Looking for bright spots in Africa

How ironic that as Washington hosts the largest gathering of African heads of state in recent times, an outbreak of the Ebola virus threatens the western part of the continent. One has to hope that disease does not eclipse the good news stories coming out of Africa — a continent with its share of problems.

Last week, President Obama hosted a town meeting with 500 emerging African leaders chosen to come to U.S. universities and colleges for summer training in everything from healthcare to good governance. (Fifty-thousand applied to come.) The new Mandela Fellowship for Young African Leaders is part of a broader initiative known as YALI (Young African Leaders Institute) which networks the best and the brightest in Africa in an effort to boost skills in business, government and education. The YALI initiative is an important step and the enterprise has drawn private companies and foundations who are contributing to bringing more young change agents from the continent.

Africa is a young continent with 200 million citizens between the ages of 15 and 24. That demographic is likely to double by 2045, according to The Africa Competitiveness Report. Fully one-half of Africa's population is under 18 years of age and according to projections from the U.N., the median age in Africa will increase only to 21 in 2034 and to 24 in 2050.

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If we are looking for a more hopeful world future, it lies with Africa's youth. Given a chance, they can usher in a generation less marked by destruction and more fueled by construction across sectors like energy and communications. But to get there will require an American (and global) investment in African education.

There are still some 30 million primary school-age children out of school — one in every four in the Africa region. Successes are happening in terms of the enrollment of young Africans into school — today more children attend school than ever before. Projections in The Africa Competitiveness Report 2013 show that 59 percent of youth (20-24) will have had a secondary education in 2030, compared with 42 percent today.

Better enrollment in schools in Africa is a good sign. But enrollment is uneven throughout Africa and quantity does not guarantee quality of education. More than half of students in grades four and five in countries such as Ethiopia, Nigeria and Zambia are below the minimum learning bar. Studies in countries such as Lesotho, Mozambique and Uganda have found that fewer than half of teachers could score in the top band on a test designed for 12-year-olds. Meanwhile, many countries have epidemic levels of teacher absenteeism, overcrowded classrooms, shortages of learning materials, and a persistent gender gap in education, leaving too many girls out of the mix. The highest rate of girls not in school is across the African continent, where in sub-Saharan Africa nearly four out of five poor rural girls are not completing primary school. Socioeconomic issues also affect education. Countries like Niger, Chad and Mali have some of the world's highest levels of child marriage — many girls become brides before they have finished primary school.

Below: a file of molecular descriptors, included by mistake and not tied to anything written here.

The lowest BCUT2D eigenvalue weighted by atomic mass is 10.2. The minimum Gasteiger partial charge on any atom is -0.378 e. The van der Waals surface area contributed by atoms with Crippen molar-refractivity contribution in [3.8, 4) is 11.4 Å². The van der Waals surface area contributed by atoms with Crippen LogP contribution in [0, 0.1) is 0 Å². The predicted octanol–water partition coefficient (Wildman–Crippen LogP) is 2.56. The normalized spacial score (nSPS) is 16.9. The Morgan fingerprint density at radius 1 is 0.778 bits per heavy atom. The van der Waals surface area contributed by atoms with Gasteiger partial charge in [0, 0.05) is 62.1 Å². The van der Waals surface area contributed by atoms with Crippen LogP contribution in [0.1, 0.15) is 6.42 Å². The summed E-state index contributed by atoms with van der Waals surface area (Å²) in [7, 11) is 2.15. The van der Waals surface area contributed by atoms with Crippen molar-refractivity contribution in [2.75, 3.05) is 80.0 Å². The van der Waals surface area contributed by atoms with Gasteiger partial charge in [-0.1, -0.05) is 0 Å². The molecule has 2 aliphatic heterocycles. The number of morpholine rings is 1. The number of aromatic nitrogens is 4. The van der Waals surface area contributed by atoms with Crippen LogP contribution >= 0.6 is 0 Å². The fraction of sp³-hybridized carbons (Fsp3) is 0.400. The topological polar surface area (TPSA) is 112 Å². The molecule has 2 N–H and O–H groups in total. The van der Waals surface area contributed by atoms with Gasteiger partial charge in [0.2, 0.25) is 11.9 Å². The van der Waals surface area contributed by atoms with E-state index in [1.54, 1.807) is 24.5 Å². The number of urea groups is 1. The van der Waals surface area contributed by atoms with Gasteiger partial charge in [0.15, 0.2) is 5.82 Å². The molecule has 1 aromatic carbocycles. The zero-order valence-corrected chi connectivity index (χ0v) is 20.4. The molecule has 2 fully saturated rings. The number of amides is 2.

This is the moment for Africa. It is not hard to imagine an African continent powered up in the right ways. An area of great possibility is online learning as the capabilities of distance learning in education continue to gain ground. Mobile phone ownership across Africa has soared in the past few years and continues to expand. About half of Africans own one, and 75 or 80 percent have access to one. Africans have leapfrogged over the landline. In the process, they have created an information revolution whose effects on agriculture, commerce, health and education are limitless. That opens up possibilities for e-readers, Kindles, tablets and virtual exchanges. Challenges remain with bandwidth issues and the digital divide hampering progress in terms of electricity, computer access and awareness of digital exchanges.

The U.N. Millennium Development Goals for education in Africa are very basic — to ensure that "all boys and girls complete a full course of primary education." Now is the time to take those efforts to scale and widen the goals to invest in a truly globalized youth with the talent, skills and expertise to contribute to global health and prosperity. Solving problems like the Ebola virus requires educated researchers, doctors and healthcare professionals in addition to policymakers.

As Nelson Mandela said, "Education is the most powerful weapon which you can use to change the world."

Sonenshine is a distinguished fellow at George Washington University. She was formerly under secretary of State for public diplomacy and public affairs.